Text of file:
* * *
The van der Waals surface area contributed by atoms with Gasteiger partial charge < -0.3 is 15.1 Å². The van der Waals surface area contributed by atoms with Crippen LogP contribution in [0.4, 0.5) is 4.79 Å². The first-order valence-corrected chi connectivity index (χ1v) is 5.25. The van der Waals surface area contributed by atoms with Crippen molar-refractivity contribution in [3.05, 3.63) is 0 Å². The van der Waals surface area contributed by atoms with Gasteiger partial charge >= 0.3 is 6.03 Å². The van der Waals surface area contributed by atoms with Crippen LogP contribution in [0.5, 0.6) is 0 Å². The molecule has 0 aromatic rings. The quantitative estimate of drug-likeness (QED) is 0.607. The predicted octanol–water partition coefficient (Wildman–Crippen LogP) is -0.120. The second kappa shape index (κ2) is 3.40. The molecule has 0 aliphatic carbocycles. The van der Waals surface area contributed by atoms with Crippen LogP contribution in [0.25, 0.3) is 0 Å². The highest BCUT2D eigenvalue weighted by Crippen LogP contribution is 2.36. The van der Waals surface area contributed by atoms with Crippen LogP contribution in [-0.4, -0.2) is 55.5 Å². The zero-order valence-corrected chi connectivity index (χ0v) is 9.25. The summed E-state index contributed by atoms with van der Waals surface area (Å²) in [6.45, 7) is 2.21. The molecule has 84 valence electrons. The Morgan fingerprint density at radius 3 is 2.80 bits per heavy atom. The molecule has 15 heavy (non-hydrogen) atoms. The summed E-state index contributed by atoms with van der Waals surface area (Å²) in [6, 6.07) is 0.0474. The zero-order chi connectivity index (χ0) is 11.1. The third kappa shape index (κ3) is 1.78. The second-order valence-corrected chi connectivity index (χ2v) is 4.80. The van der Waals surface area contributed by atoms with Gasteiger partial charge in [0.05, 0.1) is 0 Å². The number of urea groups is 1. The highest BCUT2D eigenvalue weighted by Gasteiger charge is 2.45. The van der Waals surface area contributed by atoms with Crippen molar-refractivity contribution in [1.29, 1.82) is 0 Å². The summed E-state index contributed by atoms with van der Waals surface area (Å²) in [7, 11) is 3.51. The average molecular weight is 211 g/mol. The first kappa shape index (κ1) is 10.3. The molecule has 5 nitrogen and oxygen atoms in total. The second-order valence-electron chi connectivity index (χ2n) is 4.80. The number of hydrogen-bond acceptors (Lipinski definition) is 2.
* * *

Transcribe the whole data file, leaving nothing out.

The van der Waals surface area contributed by atoms with Gasteiger partial charge < -0.3 is 15.1 Å². The van der Waals surface area contributed by atoms with Crippen LogP contribution in [0.4, 0.5) is 4.79 Å². The first-order valence-corrected chi connectivity index (χ1v) is 5.25. The van der Waals surface area contributed by atoms with Crippen molar-refractivity contribution in [3.05, 3.63) is 0 Å². The van der Waals surface area contributed by atoms with Gasteiger partial charge >= 0.3 is 6.03 Å². The van der Waals surface area contributed by atoms with Crippen LogP contribution in [0.5, 0.6) is 0 Å². The molecule has 0 aromatic rings. The quantitative estimate of drug-likeness (QED) is 0.607. The predicted octanol–water partition coefficient (Wildman–Crippen LogP) is -0.120. The second kappa shape index (κ2) is 3.40. The molecule has 0 aliphatic carbocycles. The van der Waals surface area contributed by atoms with Crippen LogP contribution in [0.25, 0.3) is 0 Å². The highest BCUT2D eigenvalue weighted by Crippen LogP contribution is 2.36. The van der Waals surface area contributed by atoms with Crippen LogP contribution in [-0.4, -0.2) is 55.5 Å². The zero-order valence-corrected chi connectivity index (χ0v) is 9.25. The summed E-state index contributed by atoms with van der Waals surface area (Å²) in [6.45, 7) is 2.21. The molecule has 84 valence electrons. The Morgan fingerprint density at radius 3 is 2.80 bits per heavy atom. The molecule has 15 heavy (non-hydrogen) atoms. The summed E-state index contributed by atoms with van der Waals surface area (Å²) in [6, 6.07) is 0.0474. The zero-order chi connectivity index (χ0) is 11.1. The third kappa shape index (κ3) is 1.78. The second-order valence-corrected chi connectivity index (χ2v) is 4.80. The van der Waals surface area contributed by atoms with Gasteiger partial charge in [0.05, 0.1) is 0 Å². The number of urea groups is 1. The highest BCUT2D eigenvalue weighted by Gasteiger charge is 2.45. The van der Waals surface area contributed by atoms with Crippen molar-refractivity contribution in [1.29, 1.82) is 0 Å². The summed E-state index contributed by atoms with van der Waals surface area (Å²) in [7, 11) is 3.51. The average molecular weight is 211 g/mol. The first kappa shape index (κ1) is 10.3. The molecule has 5 nitrogen and oxygen atoms in total. The second-order valence-electron chi connectivity index (χ2n) is 4.80. The number of hydrogen-bond acceptors (Lipinski definition) is 2.